By Masuo Kamiyama
People's Pick contributor
April 21, 2007
"To be frank, the biggest annoyance that servicemen face is related in
some manner to their not having a girlfriend."
Speaking is a former officer of the Japan Ground Self Defense Forces. He
"A lot of the soldiers are good guys, but because of the nature of their
work, they have no chance to meet women."
The sad fact, opines Weekly Playboy (April 30), is that for members of
Japan's armed forces, romance is a constant struggle to avoid falling
into a variety of booby traps. As a result, the only women with whom
they tend to form serious relationships are the daughters of
sympathizers of the military, or those who have friends or family
members in the service -- of whom there are not that many to begin with.
This is not to say that there aren't other women out there who are
interested in forming relationships with members of the JSDF. But their
motives for befriending a lonely serviceman may be a problem. Especially
if they happen to be nationals of a certain large Asian country that has
begun to increasingly assert its presence in the East China Sea.
Which brings us to a 33-year old member of the Maritime Self Defense
Forces, who, as the media recently reported, leaked highly sensitive
data on advanced Aegis cruisers. According to a joint investigation with
the Naval Investigation unit and the Kanagawa prefectural police, the
man's Chinese wife was found involved in the shenanigans, and charged,
not with espionage, but with violating the immigration law!
"The Defense Ministry has been trying to play down the affair," says
Shinsaku Yanai, a former military intelligence officer. "There was a big
ruckus years ago when a member of the military got nabbed passing
secrets to the former Soviet embassy, and since then the authorities try
to play it down. The reason in this case is that they will really be
discredited in the eyes of the Americans, which supplies Japan with the
Aegis technology. Also, Japan is in the process of trying to mend fences
"When military factors are weighed against political expediency, you can
count on people to seek a 'political solution.'"
The Aegis incident is just one of a number of recent cases where
Japanese servicemen have been lured into so-called "honey traps" by
Chinese women. In other countries these usually involve extorting them
by use of compromising photos and, in extreme cases, drugging and
abductions. But the simplest way, which has proved surprisingly
effective, is just to treat the grateful servicemen with affection.
By this method, extracting useful information from service members,
Weekly Playboy remarks, has proved as easy as twisting the proverbial
"The Public Security Intelligence Agency has become aware of an
(unnamed) organization that is placing Chinese females into areas close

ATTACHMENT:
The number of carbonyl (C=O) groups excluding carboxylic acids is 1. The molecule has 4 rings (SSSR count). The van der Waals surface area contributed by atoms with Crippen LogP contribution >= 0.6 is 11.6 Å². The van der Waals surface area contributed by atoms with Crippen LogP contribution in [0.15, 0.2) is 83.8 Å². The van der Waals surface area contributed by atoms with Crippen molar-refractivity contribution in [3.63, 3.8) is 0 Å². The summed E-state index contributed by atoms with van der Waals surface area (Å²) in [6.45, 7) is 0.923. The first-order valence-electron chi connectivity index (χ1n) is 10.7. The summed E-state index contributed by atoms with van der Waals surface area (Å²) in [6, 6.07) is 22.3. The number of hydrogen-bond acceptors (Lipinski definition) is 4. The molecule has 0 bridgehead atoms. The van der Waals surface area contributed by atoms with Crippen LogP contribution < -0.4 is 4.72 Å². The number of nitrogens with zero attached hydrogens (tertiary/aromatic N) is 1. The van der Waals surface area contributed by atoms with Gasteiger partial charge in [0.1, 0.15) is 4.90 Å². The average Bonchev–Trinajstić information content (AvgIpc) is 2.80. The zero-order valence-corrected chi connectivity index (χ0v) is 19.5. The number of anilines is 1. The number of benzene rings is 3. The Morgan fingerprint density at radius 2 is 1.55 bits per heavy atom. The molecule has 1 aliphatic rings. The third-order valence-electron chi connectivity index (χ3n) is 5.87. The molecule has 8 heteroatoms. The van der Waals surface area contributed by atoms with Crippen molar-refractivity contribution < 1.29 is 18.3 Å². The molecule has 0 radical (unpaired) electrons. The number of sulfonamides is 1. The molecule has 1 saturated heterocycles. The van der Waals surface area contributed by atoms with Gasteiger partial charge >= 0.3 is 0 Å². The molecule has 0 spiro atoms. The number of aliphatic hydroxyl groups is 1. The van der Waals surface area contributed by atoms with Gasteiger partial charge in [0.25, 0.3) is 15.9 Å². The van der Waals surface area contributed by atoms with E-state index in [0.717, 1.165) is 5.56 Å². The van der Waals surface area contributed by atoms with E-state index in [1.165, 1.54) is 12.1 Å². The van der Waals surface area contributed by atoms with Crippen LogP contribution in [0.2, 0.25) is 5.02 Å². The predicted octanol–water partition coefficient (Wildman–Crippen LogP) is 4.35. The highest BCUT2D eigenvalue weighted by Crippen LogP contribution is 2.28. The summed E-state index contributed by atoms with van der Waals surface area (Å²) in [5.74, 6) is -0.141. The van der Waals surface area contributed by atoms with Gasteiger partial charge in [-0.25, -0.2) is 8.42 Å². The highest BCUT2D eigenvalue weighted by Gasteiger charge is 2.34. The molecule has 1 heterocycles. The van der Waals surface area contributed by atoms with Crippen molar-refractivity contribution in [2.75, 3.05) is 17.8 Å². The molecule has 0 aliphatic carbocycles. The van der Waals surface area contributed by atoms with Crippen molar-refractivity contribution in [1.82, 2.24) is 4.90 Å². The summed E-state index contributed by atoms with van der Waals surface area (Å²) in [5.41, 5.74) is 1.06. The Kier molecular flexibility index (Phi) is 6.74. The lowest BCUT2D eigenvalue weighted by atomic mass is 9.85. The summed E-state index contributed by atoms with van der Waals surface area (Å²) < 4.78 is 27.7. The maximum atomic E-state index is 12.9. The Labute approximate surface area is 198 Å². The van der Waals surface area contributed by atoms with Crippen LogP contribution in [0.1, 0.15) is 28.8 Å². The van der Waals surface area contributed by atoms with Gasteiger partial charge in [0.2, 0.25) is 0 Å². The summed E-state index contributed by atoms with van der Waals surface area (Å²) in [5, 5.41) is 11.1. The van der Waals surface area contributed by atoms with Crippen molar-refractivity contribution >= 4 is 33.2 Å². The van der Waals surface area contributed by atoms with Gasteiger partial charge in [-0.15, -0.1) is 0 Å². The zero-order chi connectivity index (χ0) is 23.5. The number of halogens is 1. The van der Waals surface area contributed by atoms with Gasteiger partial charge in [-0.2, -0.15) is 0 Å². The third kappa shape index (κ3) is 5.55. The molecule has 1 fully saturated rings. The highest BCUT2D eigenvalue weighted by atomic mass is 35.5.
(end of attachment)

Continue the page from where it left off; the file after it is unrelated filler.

to Maritime Self Defense Forces bases," says military affairs analyst
Toya Busujima. "I suppose that incidents like the one that recently
occurred will continue."
"Just the other day, a noncommissioned officer at the GSDF base at
Shimoshizu, Chiba Prefecture, allowed data on the layout of an arms
depot at the camp in Matsudo to be leaked from his personal computer
through a virus he downloaded from an adult Web site," says Busujima.
Soldiers, it seems, have little social life. On their days off, they
just linger in their rooms at the barracks, seldom emerging to date
women, and instead whiling away their free time perusing adult sites.
The same situation appears to apply to young policemen as well.
"Not popular? Oh come on!" exclaims a 35-year-old police inspector. "Our
guys don't even know how to talk to a girl. And they're completely
intimidated by the type of girls they meet in their work."
Why is this problematic? Weekly Playboy points out that one of the
things science geeks or researchers and cops have in common is access to
"important information" -- which is why they are targeted by wily
foreign females. And should things keep going the way they are, Japan
risks becoming a land of the lost due to the "popularity gap" that keeps
such males from forming relationships with their own countrywomen.
Perhaps the problem is simply one of image.
"In America, Hollywood depicts soldiers as gallant and dashing figures,"
says military affairs journalist Shinichi Kiyotani. "Can't Japan do the
same thing in films and TV dramas that'll burnish the image of the JSDF
and servicemen and cause girls to get the hots for men in uniform?"
So come on then, o women of Japan: Your country, Nippon, is calling you,
to fulfill your duty and befriend one of the nation's valiant defenders
-- a dashing young soldier, sailor or airman. How about it?
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